Out on the front lawn Adam does stretches on a yoga mat before breakfast while listening to language lessons on his PDA. It’s a peaceful scene: lush, green foliage frames a bright blue sky; birds chirp busily in nearby trees. As he works his muscles, he can hear his own breathing. Idyllic, really, until the crazed pheasant showed up.
Feeling the touch of something on his foot, Adam recoils his leg instinctively, like people do when they live in areas where centipedes and roaches see the human body as just another pathway to food. He swings around, half expecting to see a giant centipede, and comes face-to-beak with a purple-headed bird wearing what appears to be a pair of red goggles.
Birds typically scare at the sight of people and sqwak away. Not this bird. It stares right back at Adam for a good long time, tipping its head to the side as if the get a better look at him. The rooster starts to peck at Adam’s arm, pecking toward his hand. Pecking doesn’t hurt much, but it’s not comfortable either. Adam waves his hand, and the rooster retreats–a few feet at first, and after a couple more minutes of staring at Adam, the bird walks deep into the bushes.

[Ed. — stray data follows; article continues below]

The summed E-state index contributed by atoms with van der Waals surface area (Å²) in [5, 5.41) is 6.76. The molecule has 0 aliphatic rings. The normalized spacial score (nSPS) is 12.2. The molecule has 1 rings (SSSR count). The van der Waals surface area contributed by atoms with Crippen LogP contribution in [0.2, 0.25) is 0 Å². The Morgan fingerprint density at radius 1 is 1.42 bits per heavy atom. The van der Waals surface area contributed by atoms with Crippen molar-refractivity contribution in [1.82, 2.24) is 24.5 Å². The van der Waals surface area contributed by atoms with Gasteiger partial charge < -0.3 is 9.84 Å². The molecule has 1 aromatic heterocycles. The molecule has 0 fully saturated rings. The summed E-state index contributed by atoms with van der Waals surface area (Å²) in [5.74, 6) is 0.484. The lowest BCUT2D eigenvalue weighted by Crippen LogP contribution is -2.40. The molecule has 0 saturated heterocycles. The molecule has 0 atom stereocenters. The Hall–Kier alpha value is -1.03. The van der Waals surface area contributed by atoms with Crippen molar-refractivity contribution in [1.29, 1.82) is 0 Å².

After lunch we are back at work, tapping away on our laptops. Deep in thought, I am interrupted by a knock at the side door. I look up and don’t see anyone standing there. I’m not expecting anyone so I get up to investigate. It’s the bird, staring at us through the screen.
It’s been over a week now and the bird hangs around every day. Adam holds and cuddles him, like a kitten or puppy. As we become more attached to this bold bundle of feathers, we worry that someone somwhere misses a prize foul. Worse still, we worry about people who raise pheasants for their feathers to make hats and accesories and that an angry hat-maker will come running into our driveway in search of this missing cash machine. Until then, we are watching, waiting and playing with our new foul friend.